A 2007 study out of Sweden looked at 980 (402 females and 578 males) high school athletes representing 29 different sports to determine the prevalence of burnout in a population of adolescent elite athletes. Researchers determined that between 2-6% of the male athletes and between 1-9% of the female athletes experienced symptoms of high levels of burnout. Interestingly, training load was not correlated with elevated burnout in athletes, which is a common assumption. Another finding to note is that male athletes experienced greater rates of burnout in team-based athletics as opposed to individual-based (Gustafsson et al., 2007). A more recent article by Gustafsson and colleagues also determined that fear of failure was correlated with increased burnout (2017).
Authors in a separate study discussed three main signs which should be monitored in helping to detect burnout within an athlete:
Exhaustion:the feeling of being depleted of oneʼs emotional and physical resources
Cynicism:a negative, hostile, or excessively detached response to the job
Professional efficacy: an emphasis on effectiveness and competence
These are all things which should be monitored and addressed as indicators of burnout are observed (Maslach, Jackson, & Leiter, 1996; Maslach, Schaufeli, & Leiter, 2001). Expert consensus also indicates that the more motivated an individual is to succeed, the greater the risk is for burnout.
Think of it like this: if you are not motivated to win or do your best work, then you likely already do not care as much about an outcome. When you are extremely motivated but still coming up short with your goals, you have much more of the investment of your identity, time, and effort lost. It’s not unreasonable to assume that most if not all top level esports coaches and players are extremely motivated to succeed, between external drivers such as compensation and social support as well as the internal drive to succeed. Motivation is a key factor in performance, one which will be further addressed in a future article here.
Preventing burnout is a challenge in itself, as in order to be the best players often think that they have to play, practice, or “grind” for long hours. This is where it is extremely important to understand the signs of burnout so that support staff can better plan and work around this.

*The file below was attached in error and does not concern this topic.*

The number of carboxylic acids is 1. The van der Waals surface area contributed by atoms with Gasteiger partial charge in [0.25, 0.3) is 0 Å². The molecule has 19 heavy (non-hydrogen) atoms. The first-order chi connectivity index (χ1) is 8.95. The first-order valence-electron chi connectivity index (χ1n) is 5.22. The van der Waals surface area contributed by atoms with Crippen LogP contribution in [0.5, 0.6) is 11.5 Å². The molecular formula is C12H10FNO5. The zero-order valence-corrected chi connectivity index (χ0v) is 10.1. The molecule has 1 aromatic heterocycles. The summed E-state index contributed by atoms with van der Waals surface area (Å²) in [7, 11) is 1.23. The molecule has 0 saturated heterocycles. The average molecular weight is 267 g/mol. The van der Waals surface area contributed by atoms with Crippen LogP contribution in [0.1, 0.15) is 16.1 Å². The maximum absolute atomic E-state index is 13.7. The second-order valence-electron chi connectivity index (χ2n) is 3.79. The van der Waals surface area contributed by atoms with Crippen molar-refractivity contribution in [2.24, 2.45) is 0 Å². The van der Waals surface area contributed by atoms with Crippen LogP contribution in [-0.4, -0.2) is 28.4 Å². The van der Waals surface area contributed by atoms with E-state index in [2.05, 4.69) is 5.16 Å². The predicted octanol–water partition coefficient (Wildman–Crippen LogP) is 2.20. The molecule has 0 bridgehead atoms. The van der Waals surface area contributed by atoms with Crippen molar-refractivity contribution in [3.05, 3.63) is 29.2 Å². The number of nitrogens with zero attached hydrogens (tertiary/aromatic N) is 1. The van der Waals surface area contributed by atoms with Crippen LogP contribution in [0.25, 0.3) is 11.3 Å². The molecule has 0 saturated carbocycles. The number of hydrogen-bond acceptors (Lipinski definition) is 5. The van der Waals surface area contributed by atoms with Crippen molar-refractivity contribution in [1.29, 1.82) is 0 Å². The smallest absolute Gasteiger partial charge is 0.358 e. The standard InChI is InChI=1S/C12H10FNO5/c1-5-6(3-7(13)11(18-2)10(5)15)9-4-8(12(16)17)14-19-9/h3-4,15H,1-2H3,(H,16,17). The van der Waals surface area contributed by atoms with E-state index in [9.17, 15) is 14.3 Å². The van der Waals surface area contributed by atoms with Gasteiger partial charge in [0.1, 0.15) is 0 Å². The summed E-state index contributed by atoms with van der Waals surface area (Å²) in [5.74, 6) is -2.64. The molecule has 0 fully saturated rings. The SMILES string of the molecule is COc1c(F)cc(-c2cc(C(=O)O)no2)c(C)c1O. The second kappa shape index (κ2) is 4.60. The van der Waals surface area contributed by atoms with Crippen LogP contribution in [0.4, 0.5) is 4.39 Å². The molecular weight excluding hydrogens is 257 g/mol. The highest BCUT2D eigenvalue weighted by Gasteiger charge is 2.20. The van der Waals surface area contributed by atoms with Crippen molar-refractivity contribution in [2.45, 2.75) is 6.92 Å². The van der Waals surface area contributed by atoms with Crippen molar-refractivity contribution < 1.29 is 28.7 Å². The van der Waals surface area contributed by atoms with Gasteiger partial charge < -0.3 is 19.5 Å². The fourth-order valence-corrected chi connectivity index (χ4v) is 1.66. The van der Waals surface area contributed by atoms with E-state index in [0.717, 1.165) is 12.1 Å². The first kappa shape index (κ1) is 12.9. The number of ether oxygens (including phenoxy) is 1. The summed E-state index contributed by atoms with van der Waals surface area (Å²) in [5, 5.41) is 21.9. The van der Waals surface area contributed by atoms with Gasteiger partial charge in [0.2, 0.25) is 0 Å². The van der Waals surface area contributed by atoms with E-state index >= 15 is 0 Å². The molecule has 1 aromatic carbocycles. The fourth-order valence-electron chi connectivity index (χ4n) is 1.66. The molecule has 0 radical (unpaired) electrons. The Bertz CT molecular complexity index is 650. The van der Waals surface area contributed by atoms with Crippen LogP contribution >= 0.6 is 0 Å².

Training load may not be associated with burnout in traditional sport athletes in adolescents as discussed above, but this should still be navigated with caution. A key area that is different between adolescent athletes and esport gamers is their incentive or motivation to participate. Research suggests that when athletes have strong intrinsic motivation (motivation from within) they are less likely to experience burnout. When extrinsic motivation is high (motivation from an outside source, such as money/prizes) they are more likely to experience burnout. This is not to say that esport athletes are only motivated by external factors because that is simply not the case, but certainly this could play a role. Additionally, esport athletes have heightened stress and pressure put on them as millions would like to be where they are at in their career. Traditional sports are based more on physical fatigue than mental which is easier for an outsider to observe and limit training. Esport athletes on the other hand experience more mental fatigue which can be much harder to observe and monitor, but should be taken with the same caution.
As adults there are a variety of other stressors in life which can all take up time and energy. For many gamers, the first experience they have as “professionals” with responsibilities (to their team, to their career, etc.) is around the age where there is a transition from being a “kid” to an “adult.” This leads to changes in roles, relationships, identity, and the onset of the realization of having to be financially conscious, career focused, and more independent. These confounding factors may also influence burnout in esports players.
For coaches, one of the easiest interventions is to promote and allow time for breaks–not just during practices, but also throughout the longer competitive year. Professional players will occasionally get criticized from fans who feel that they shouldn’t be playing any other game, but the one they are a professional in. Though they are well intentioned in their beliefs, they fail to lack the understanding of burnout and the impact that this can negatively have on their performance for the game they do play professionally.
Both traditional and esports athletes generally structure their life around the game they compete in, meaning they live and breathe that game for months or even years on end. However, time away from the game engaging in related or entirely novel activities is essential, as these allow players to generalize their skillset, learn new skills, reduce competitive stress, and reset their mental focus in order to prepare for the upcoming season. There are multiple studies reporting a decreased chance of injury with athletes who engage in multiple sports vs just one sport that they specialize in. When engaged in a variety of different sports or video games the individual will use different muscles to perform the task. This allows for a more well rounded conditioning of the muscles as opposed to only using the same muscles for one sport which can get overused with time therefore causing injury (Bell et al., 2018).